A big question for wine lovers all over the world, is whether a bottle is ready to drink, or ‘prête à boire’. Since wine changes with age, some excellent wines may be barely palatable if drunk too young. On the other hand, wait too long and you may find your wine lackluster, a pale shadow of what it could have been had you drunk it when it was at its peak.
It really depends on four main factors:
The grape variety used to make the wine. Some varieties will, as a rule, cellar longer than others. Sauvignon blancs are generally designed to be enjoyed young, for example, while a a top qualityPinot Noir may need many years to reach maturity.
The quality of the fruit. To make a top quality wine with the ability to develop in the bottle, requires top quality fruit, and top quality winemaking. That bargain bin wine from the supermarket is undoubtedly intended to be drunk now!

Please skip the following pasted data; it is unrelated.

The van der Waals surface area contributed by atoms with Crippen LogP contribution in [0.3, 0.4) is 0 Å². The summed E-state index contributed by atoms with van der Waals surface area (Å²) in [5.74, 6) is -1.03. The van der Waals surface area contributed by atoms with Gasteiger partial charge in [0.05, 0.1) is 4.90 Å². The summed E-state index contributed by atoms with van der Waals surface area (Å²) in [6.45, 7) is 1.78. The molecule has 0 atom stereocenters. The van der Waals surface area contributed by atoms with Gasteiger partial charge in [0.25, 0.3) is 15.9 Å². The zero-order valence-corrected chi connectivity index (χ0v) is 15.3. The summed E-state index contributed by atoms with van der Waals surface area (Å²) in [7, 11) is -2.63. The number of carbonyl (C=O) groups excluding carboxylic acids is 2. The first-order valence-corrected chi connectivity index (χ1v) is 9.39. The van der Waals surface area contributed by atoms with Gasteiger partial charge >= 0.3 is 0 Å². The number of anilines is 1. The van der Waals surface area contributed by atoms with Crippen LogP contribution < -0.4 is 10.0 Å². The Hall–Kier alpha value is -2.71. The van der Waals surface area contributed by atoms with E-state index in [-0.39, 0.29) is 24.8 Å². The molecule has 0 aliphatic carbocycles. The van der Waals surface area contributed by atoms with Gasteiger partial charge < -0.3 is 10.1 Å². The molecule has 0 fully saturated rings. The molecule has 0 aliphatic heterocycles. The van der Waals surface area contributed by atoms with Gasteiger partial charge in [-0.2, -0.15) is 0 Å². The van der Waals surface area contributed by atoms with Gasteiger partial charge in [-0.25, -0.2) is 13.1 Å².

What the winemaker intended when they made the wine. Some wines are deliberately made to be drunk young, and some are designed to improve with a certain amount of bottle aging.
Your own personal tastes. Some people prefer to drink wines at an earlier stage in their development, while others enjoy the more mature flavors of a well-aged wine. As a rule, younger wines will tend to be fresher and crisper, with more obvious fruit character. Aged wines will be softer, more complex and have more 'bottle developed' secondary characters. A young pinot noir, for example will exhibit more cherry and strawberry fruit characters, while an older one will have more 'forest floor' flavors - mushrooms and savory characters.
Remember that wines need to be cellared with respect. Out of the sunlight and at a constant, cool temperature are the keys to letting your wine mature gracefully.